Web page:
The Canadian federal government has joined the effort to save the country's Grand Prix - but Prime Minister Jean Chretien said he will not change the ban on tobacco advertising that has led to the race being dropped.
Chretien said that a deputy minister for regional development would be appointed to a committee to lobby F1 teams and officials to keep the race on the calendar.
F1 boss Bernie Ecclestone has dropped the Montreal race because F1's exemption from a ban on tobacco advertising has run out after six years.
F1 teams have been refusing to race in countries that introduce new tobacco advertising bans ahead of the expected worldwide one in 2006.
That is despite there being less races that demand the cars to be free of signage than there were in the mid-1990s.
The move came a day after the race organisers released written proof that Formula One chief Bernie Ecclestone told them he was dropping the race from the calendar.
Race promoter Normand Legault revealed last week that Ecclestone had written to him saying the Gilles Villeneuve circuit was being ditched as a venue.
But Ecclestone denied those claims, saying he did not know where the story had come from and that a decision had not been made on next season's schedule.
Now, Legault has published a letter from Ecclestone saying: "We write to advise you the Canadian Grand Prix will not be included on the 2004 FIA Formula One calendar pending the outcome of various issues.
"In the event the Canadian Grand Prix is not included in next year's calendar for next year the provisions of Clause 26.2 (covering anti-tobacco legislation) of the promoters agreement will apply."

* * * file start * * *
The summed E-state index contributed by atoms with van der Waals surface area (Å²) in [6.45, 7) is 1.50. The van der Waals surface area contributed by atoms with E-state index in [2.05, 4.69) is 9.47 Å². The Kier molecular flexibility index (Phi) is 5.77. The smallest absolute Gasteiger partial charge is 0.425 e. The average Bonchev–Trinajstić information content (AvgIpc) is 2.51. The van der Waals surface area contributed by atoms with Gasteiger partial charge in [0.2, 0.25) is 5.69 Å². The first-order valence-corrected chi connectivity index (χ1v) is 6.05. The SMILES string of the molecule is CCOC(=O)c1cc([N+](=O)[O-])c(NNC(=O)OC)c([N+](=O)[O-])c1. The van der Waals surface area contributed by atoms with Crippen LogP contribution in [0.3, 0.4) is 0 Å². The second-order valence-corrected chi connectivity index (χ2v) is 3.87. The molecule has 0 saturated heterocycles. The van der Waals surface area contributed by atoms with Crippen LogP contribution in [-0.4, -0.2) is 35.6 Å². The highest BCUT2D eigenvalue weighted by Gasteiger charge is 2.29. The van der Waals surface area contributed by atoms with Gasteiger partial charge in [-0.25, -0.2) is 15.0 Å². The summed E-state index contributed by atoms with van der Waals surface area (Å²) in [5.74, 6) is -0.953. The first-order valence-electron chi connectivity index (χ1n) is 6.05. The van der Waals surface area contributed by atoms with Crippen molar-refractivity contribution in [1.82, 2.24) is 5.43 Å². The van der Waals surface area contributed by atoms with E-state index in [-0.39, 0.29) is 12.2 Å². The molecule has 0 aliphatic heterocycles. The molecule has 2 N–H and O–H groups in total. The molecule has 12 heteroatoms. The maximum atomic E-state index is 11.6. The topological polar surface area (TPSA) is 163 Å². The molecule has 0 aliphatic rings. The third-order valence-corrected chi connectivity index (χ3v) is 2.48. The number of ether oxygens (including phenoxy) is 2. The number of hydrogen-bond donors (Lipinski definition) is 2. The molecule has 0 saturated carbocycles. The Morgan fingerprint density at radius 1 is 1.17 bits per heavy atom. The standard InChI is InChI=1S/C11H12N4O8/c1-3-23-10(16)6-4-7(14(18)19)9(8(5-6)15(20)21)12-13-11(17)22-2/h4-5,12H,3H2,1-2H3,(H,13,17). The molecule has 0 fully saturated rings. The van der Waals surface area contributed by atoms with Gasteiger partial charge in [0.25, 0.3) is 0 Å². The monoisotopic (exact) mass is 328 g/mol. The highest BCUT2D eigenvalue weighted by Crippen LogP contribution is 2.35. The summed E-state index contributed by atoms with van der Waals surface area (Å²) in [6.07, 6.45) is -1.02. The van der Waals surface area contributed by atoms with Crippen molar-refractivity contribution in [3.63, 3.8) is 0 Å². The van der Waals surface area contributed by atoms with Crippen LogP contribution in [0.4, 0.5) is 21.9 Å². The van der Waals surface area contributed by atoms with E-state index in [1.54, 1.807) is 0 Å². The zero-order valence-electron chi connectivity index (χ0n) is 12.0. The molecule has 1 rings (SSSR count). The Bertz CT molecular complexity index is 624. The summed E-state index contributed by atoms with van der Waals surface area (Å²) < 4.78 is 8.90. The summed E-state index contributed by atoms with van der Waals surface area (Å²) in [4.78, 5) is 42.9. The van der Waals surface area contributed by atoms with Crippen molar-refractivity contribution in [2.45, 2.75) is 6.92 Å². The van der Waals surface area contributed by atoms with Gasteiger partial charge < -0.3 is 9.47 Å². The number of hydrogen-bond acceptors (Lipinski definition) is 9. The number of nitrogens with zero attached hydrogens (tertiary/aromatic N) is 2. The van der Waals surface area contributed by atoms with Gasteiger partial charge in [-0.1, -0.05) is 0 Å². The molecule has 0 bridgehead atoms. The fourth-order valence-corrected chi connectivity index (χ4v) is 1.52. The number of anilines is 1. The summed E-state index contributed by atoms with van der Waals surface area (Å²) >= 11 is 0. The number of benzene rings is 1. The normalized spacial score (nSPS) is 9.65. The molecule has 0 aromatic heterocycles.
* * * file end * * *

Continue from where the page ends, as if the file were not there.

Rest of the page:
Legault told the AFP news agency on Monday: "I spoke to him (Ecclestone) on the telephone today and we're still missing from the 2004 calendar."
A local government spokesman said last week the legislation banning tobacco advertising at sporting events would not be changed.
But Legault said he still hoped the race could
"I think there is still a small chance of getting the race back on the 2004 calendar," he said.
"That would be if Bernie Ecclestone accepted that the cars would race without tobacco advertising in the race like they do in France
and Great Britain.
"However, without that advertising we would have to find (Canadian) $20m in sponsorship from somewhere else."
There have also been suggestions that the tobacco issue is a red herring and that Ecclestone is actually trying to persuade the Quebec government to pay for improvements to the track that the race itself cannot afford.